Contract boost for Wellington software firm
Government websites will switch to free open source software from Wellington firm Silverstripe under an "all of Government" contract that Internal Affairs Minister Chris Tremain is due to announce this morning.
Internal Affairs estimates the Government spends at least $40 million a year on its 600-plus websites. Backing local software could provide welcome public relations in the wake of the Australian- supplied Novopay software debacle.
Wellington Mayor Celia Wade-Brown said it was critical for Wellington's economy "that we see more successes like this, with local companies being recognised for their abilities to manage significant national contracts".
Internal Affairs selected 33 companies last year, including Silverstripe, to design and develop websites for government agencies through separate all-of- government web services contracts.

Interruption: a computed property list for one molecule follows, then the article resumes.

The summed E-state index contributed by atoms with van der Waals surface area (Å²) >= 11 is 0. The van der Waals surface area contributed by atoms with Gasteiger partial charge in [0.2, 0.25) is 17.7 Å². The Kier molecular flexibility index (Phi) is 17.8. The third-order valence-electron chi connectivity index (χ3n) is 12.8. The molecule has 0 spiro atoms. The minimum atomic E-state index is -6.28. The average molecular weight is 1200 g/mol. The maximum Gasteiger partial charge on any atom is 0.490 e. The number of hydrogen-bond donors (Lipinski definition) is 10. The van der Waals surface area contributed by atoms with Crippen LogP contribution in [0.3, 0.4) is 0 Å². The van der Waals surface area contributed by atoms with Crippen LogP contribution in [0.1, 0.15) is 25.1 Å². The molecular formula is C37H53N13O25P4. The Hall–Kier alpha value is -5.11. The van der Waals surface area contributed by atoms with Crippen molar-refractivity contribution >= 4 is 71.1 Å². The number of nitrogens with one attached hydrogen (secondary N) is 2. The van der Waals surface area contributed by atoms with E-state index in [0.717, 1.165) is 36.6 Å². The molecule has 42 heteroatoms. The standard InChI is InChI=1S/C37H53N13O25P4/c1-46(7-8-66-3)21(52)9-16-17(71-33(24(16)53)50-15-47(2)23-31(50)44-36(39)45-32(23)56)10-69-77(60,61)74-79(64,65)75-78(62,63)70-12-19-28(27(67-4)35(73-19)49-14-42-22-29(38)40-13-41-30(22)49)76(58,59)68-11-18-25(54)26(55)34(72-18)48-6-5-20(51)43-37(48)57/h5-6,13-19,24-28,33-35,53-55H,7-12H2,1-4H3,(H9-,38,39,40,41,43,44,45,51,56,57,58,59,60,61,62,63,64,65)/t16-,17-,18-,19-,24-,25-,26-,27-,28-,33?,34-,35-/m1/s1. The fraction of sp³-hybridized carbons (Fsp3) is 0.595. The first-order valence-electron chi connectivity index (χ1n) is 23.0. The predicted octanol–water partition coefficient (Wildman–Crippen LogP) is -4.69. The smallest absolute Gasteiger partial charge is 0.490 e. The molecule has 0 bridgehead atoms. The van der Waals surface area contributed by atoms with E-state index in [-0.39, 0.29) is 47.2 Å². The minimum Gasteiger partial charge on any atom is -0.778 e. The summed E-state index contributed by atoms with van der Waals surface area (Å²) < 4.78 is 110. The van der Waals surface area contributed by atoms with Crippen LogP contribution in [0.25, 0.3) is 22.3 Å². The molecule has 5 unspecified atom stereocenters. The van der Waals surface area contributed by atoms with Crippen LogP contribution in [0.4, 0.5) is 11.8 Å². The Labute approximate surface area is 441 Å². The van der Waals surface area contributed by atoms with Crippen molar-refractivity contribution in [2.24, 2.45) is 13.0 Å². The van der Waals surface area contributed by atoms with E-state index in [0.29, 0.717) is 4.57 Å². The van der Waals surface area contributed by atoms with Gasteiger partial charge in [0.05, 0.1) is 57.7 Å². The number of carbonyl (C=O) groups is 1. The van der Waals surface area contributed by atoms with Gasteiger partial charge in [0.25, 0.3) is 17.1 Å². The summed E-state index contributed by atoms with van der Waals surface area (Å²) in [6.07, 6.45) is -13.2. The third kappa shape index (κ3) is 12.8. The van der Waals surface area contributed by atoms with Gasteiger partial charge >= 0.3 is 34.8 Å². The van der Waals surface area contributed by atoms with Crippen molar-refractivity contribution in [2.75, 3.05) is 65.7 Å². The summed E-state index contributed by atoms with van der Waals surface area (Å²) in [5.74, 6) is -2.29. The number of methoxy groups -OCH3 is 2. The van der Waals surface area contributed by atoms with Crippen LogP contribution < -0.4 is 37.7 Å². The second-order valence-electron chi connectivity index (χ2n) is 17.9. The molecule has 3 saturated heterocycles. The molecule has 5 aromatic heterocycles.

The decision to pick Silverstripe as its "common web services platform" following a competitive tender means those firms will use Silverstripe's software in place of about 50 content management systems when carrying out work for government agencies.
Don Christie, co-chair of NZ Rise, which lobbies on behalf of domestic information technology suppliers, said the win was "fabulous" for Silverstripe, which employs 50 staff.
The company was founded by three Wellington College and Scots College graduates in 2000. The trio - Tim Copeland, Sam Minnee and Sigurd Magnusson - still own 84 per cent of the company.
Silverstripe rose to prominence in 2008, when its software was used to manage the website for the United States Democrats' national convention at which Barack Obama was selected as the party's presidential candidate.
Air New Zealand switched from a Microsoft content management system to Silverstripe the following year.
Although its software is free, Silverstripe earns money from developing add-ons and consulting for clients.
Christie said he had observed "a welcome change in tone" from the Government in the past two years. Fairfax NZ
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